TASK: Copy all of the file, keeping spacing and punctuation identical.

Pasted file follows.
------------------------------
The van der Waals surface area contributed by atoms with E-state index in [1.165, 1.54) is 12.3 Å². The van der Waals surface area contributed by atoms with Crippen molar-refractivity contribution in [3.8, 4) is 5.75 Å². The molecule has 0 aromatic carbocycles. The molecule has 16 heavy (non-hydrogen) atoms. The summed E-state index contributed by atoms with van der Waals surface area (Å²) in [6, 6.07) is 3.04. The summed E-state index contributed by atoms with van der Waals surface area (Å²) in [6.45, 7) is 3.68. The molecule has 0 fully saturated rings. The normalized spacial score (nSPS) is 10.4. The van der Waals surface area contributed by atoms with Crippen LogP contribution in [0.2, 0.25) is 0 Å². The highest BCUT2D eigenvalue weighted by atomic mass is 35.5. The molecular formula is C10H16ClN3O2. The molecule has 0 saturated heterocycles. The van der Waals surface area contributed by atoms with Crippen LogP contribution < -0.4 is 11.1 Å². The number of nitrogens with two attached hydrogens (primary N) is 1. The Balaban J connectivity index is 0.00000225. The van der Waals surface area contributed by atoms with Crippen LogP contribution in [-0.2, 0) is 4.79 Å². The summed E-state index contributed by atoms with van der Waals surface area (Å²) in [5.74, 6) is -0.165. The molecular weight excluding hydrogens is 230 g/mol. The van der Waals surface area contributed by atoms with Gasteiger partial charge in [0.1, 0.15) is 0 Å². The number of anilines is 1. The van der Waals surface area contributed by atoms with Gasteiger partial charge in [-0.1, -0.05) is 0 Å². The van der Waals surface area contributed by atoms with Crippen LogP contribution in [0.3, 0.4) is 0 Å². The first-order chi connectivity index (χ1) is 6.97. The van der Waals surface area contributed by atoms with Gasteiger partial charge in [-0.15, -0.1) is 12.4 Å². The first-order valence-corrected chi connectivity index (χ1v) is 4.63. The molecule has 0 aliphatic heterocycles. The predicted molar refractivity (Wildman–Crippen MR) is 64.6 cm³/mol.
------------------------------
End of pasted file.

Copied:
The van der Waals surface area contributed by atoms with E-state index in [1.165, 1.54) is 12.3 Å². The van der Waals surface area contributed by atoms with Crippen molar-refractivity contribution in [3.8, 4) is 5.75 Å². The molecule has 0 aromatic carbocycles. The molecule has 16 heavy (non-hydrogen) atoms. The summed E-state index contributed by atoms with van der Waals surface area (Å²) in [6, 6.07) is 3.04. The summed E-state index contributed by atoms with van der Waals surface area (Å²) in [6.45, 7) is 3.68. The molecule has 0 fully saturated rings. The normalized spacial score (nSPS) is 10.4. The van der Waals surface area contributed by atoms with Crippen LogP contribution in [0.2, 0.25) is 0 Å². The highest BCUT2D eigenvalue weighted by atomic mass is 35.5. The molecular formula is C10H16ClN3O2. The molecule has 0 saturated heterocycles. The van der Waals surface area contributed by atoms with Crippen LogP contribution < -0.4 is 11.1 Å². The number of nitrogens with two attached hydrogens (primary N) is 1. The Balaban J connectivity index is 0.00000225. The van der Waals surface area contributed by atoms with Crippen LogP contribution in [-0.2, 0) is 4.79 Å². The summed E-state index contributed by atoms with van der Waals surface area (Å²) in [5.74, 6) is -0.165. The molecular weight excluding hydrogens is 230 g/mol. The van der Waals surface area contributed by atoms with Gasteiger partial charge in [0.1, 0.15) is 0 Å². The number of anilines is 1. The van der Waals surface area contributed by atoms with Gasteiger partial charge in [-0.1, -0.05) is 0 Å². The van der Waals surface area contributed by atoms with Crippen LogP contribution in [0.3, 0.4) is 0 Å². The first-order chi connectivity index (χ1) is 6.97. The van der Waals surface area contributed by atoms with Gasteiger partial charge in [-0.15, -0.1) is 12.4 Å². The first-order valence-corrected chi connectivity index (χ1v) is 4.63. The molecule has 0 aliphatic heterocycles. The predicted molar refractivity (Wildman–Crippen MR) is 64.6 cm³/mol.